The coin press produces a much better strike than hammering, but the detail is lost at the irregular thickness edges compared to a klippe.
"Two minutes ago I would have sold my chances for a tired dime." Fred Astaire
Edited by thq
12/08/2018 4:12 pm
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 Posted 12/08/2018  4:46 pm  Show Profile   Bookmark this reply Add jgenn to your friends list Get a Link to this Reply

Quote:
Here's an oddity....a 1733 press strike on a cob flan rather than a klippe.


I think that's just a hammered cob on an unusually flat blank based on the design. The klippe design has the mint mark above the 8 on the right side of the shield and the assayers on the left side of the shield.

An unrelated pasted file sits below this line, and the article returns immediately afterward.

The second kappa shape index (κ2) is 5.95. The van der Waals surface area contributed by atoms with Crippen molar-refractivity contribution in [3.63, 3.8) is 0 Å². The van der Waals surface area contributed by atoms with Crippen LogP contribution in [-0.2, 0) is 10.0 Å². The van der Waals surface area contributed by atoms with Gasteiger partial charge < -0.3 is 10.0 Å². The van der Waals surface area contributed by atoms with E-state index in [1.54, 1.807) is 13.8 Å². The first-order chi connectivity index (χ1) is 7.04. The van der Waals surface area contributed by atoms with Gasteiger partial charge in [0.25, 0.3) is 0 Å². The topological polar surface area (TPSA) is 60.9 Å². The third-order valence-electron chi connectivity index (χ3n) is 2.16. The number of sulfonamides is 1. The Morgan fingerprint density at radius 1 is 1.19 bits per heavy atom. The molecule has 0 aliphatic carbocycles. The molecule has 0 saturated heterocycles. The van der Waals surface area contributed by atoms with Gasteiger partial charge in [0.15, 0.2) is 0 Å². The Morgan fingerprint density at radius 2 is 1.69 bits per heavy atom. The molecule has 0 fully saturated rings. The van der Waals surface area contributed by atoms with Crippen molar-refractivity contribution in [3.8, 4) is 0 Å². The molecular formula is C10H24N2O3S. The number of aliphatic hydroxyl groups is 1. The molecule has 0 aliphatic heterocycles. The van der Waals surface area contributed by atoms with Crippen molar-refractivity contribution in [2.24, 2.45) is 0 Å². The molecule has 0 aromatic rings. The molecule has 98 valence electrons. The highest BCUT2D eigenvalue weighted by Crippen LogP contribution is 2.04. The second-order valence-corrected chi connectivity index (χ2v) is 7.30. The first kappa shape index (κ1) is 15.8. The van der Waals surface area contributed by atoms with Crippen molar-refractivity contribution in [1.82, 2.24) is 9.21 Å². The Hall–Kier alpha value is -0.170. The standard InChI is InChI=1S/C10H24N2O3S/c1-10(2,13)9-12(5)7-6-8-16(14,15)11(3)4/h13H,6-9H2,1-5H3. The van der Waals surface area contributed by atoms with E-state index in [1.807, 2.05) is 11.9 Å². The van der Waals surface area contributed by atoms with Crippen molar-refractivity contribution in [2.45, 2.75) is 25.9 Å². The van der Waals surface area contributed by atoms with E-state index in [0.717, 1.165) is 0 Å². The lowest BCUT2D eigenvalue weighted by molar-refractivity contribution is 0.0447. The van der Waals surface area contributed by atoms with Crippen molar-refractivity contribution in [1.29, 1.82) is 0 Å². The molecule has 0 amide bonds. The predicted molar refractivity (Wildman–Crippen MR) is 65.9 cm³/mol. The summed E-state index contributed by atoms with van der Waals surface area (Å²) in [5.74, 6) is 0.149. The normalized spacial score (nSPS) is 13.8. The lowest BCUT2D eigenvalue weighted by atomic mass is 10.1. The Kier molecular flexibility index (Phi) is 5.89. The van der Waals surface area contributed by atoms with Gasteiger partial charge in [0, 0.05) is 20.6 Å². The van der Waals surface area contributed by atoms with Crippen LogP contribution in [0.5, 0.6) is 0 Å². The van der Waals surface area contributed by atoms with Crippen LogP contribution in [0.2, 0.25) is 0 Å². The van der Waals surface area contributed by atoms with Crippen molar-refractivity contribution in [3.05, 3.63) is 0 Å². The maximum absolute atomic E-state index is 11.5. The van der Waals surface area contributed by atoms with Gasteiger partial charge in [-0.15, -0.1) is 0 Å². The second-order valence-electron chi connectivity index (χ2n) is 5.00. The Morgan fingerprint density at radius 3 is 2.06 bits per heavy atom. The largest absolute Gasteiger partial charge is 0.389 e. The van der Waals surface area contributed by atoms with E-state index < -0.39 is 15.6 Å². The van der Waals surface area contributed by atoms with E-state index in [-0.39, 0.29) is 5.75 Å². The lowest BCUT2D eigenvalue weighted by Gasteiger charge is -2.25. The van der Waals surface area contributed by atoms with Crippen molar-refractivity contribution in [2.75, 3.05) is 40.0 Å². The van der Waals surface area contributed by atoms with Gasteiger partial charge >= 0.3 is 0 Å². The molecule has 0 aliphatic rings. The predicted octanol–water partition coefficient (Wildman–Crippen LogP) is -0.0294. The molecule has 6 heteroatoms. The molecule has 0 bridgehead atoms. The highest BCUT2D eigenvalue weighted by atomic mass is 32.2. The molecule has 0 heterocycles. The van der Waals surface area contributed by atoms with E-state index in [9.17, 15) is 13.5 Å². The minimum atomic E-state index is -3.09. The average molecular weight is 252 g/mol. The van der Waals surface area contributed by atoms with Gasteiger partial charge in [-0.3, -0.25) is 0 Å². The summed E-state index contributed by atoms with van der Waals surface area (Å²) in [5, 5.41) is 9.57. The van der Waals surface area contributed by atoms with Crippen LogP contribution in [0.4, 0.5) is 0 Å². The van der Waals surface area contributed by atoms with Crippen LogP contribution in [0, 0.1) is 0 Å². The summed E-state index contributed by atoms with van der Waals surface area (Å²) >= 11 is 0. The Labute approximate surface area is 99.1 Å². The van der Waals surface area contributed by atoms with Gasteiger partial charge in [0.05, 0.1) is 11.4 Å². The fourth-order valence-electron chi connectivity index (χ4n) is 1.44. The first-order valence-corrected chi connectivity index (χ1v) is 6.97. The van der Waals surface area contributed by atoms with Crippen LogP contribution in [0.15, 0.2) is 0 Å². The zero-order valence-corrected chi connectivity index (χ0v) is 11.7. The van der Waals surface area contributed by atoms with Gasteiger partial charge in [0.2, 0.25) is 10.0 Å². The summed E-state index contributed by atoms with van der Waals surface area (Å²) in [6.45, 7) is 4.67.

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 Posted 12/08/2018  6:34 pm  Show Profile   Bookmark this reply Add swamperbob to your friends list Get a Link to this Reply
I would refer to jgenn for the details of the die being a Klippe or not. I do agree completely that this planchet was unusually flat and uniform in thickness for a cob. It has the normal shape of a planchet cut from a strap.

It would of course be possible to strike a flattened cob on a screw press as long as the planchet was fairly flat and of uniform thickness.
My book on Counterfeit Portrait 8Rs is available from Amazon http://ccfgo.com/TheUnrealReales or from me directly if you want it signed.
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 Posted 12/09/2018  02:35 am  Show Profile   Bookmark this reply Add thq to your friends list Get a Link to this Reply